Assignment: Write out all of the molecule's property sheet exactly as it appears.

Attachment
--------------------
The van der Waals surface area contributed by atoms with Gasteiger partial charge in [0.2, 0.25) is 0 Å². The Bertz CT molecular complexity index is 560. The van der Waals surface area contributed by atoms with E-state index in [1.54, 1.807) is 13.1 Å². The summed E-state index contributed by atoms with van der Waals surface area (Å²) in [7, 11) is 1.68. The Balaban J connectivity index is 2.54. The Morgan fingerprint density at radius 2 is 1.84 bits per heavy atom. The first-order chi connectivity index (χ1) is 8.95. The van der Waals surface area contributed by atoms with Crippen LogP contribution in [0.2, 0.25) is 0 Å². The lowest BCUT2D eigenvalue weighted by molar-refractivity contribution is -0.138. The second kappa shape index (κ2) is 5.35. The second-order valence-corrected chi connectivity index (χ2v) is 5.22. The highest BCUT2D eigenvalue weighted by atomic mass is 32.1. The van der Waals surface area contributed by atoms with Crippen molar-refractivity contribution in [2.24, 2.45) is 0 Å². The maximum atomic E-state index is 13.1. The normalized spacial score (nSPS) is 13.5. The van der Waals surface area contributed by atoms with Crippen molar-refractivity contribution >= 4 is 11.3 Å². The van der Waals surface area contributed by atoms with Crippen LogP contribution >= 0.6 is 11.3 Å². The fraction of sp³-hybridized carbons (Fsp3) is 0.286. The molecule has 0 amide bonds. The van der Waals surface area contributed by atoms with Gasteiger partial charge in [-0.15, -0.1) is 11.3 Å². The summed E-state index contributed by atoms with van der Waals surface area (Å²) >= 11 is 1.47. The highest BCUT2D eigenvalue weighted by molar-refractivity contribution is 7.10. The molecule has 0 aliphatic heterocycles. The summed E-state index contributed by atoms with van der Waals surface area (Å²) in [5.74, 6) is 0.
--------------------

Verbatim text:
The van der Waals surface area contributed by atoms with Gasteiger partial charge in [0.2, 0.25) is 0 Å². The Bertz CT molecular complexity index is 560. The van der Waals surface area contributed by atoms with E-state index in [1.54, 1.807) is 13.1 Å². The summed E-state index contributed by atoms with van der Waals surface area (Å²) in [7, 11) is 1.68. The Balaban J connectivity index is 2.54. The Morgan fingerprint density at radius 2 is 1.84 bits per heavy atom. The first-order chi connectivity index (χ1) is 8.95. The van der Waals surface area contributed by atoms with Crippen LogP contribution in [0.2, 0.25) is 0 Å². The lowest BCUT2D eigenvalue weighted by molar-refractivity contribution is -0.138. The second kappa shape index (κ2) is 5.35. The second-order valence-corrected chi connectivity index (χ2v) is 5.22. The highest BCUT2D eigenvalue weighted by atomic mass is 32.1. The van der Waals surface area contributed by atoms with Crippen molar-refractivity contribution in [2.24, 2.45) is 0 Å². The maximum atomic E-state index is 13.1. The normalized spacial score (nSPS) is 13.5. The van der Waals surface area contributed by atoms with Crippen molar-refractivity contribution >= 4 is 11.3 Å². The van der Waals surface area contributed by atoms with Crippen LogP contribution >= 0.6 is 11.3 Å². The fraction of sp³-hybridized carbons (Fsp3) is 0.286. The molecule has 0 amide bonds. The van der Waals surface area contributed by atoms with Gasteiger partial charge in [-0.15, -0.1) is 11.3 Å². The summed E-state index contributed by atoms with van der Waals surface area (Å²) >= 11 is 1.47. The highest BCUT2D eigenvalue weighted by molar-refractivity contribution is 7.10. The molecule has 0 aliphatic heterocycles. The summed E-state index contributed by atoms with van der Waals surface area (Å²) in [5.74, 6) is 0.